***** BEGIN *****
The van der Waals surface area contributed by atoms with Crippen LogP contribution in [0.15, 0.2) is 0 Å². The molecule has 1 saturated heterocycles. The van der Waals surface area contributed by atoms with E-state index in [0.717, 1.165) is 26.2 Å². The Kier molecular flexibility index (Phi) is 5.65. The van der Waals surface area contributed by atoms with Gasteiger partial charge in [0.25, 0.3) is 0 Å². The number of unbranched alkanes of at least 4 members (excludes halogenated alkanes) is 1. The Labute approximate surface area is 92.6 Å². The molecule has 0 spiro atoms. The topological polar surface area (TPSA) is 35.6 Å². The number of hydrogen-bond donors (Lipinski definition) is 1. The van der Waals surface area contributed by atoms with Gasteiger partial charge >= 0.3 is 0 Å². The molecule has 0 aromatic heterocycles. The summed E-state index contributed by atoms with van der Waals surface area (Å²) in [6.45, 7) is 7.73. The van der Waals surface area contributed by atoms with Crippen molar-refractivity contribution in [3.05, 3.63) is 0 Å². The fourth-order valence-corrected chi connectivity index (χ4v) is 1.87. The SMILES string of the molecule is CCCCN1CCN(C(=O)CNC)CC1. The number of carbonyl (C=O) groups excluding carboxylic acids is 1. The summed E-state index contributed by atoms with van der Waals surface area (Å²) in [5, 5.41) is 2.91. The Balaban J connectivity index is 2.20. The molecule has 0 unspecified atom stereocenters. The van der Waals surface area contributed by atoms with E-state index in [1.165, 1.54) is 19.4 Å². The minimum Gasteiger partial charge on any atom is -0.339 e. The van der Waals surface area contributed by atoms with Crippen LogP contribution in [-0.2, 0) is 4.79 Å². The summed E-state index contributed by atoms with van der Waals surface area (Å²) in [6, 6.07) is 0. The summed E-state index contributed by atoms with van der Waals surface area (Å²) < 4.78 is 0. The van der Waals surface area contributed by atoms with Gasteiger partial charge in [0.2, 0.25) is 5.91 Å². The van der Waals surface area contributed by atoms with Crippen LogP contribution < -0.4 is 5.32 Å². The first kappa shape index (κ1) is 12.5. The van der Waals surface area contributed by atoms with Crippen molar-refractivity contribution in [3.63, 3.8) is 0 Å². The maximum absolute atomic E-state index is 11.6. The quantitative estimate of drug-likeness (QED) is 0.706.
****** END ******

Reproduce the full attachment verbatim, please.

The van der Waals surface area contributed by atoms with Crippen LogP contribution in [0.15, 0.2) is 0 Å². The molecule has 1 saturated heterocycles. The van der Waals surface area contributed by atoms with E-state index in [0.717, 1.165) is 26.2 Å². The Kier molecular flexibility index (Phi) is 5.65. The van der Waals surface area contributed by atoms with Gasteiger partial charge in [0.25, 0.3) is 0 Å². The number of unbranched alkanes of at least 4 members (excludes halogenated alkanes) is 1. The Labute approximate surface area is 92.6 Å². The molecule has 0 spiro atoms. The topological polar surface area (TPSA) is 35.6 Å². The number of hydrogen-bond donors (Lipinski definition) is 1. The van der Waals surface area contributed by atoms with Gasteiger partial charge >= 0.3 is 0 Å². The molecule has 0 aromatic heterocycles. The summed E-state index contributed by atoms with van der Waals surface area (Å²) in [6.45, 7) is 7.73. The van der Waals surface area contributed by atoms with Crippen molar-refractivity contribution in [3.05, 3.63) is 0 Å². The fourth-order valence-corrected chi connectivity index (χ4v) is 1.87. The SMILES string of the molecule is CCCCN1CCN(C(=O)CNC)CC1. The number of carbonyl (C=O) groups excluding carboxylic acids is 1. The summed E-state index contributed by atoms with van der Waals surface area (Å²) in [5, 5.41) is 2.91. The Balaban J connectivity index is 2.20. The molecule has 0 unspecified atom stereocenters. The van der Waals surface area contributed by atoms with E-state index in [1.165, 1.54) is 19.4 Å². The minimum Gasteiger partial charge on any atom is -0.339 e. The van der Waals surface area contributed by atoms with Crippen LogP contribution in [-0.2, 0) is 4.79 Å². The summed E-state index contributed by atoms with van der Waals surface area (Å²) in [6, 6.07) is 0. The summed E-state index contributed by atoms with van der Waals surface area (Å²) < 4.78 is 0. The van der Waals surface area contributed by atoms with Gasteiger partial charge in [0.2, 0.25) is 5.91 Å². The van der Waals surface area contributed by atoms with Crippen LogP contribution < -0.4 is 5.32 Å². The first kappa shape index (κ1) is 12.5. The van der Waals surface area contributed by atoms with Crippen molar-refractivity contribution in [3.63, 3.8) is 0 Å². The maximum absolute atomic E-state index is 11.6. The quantitative estimate of drug-likeness (QED) is 0.706.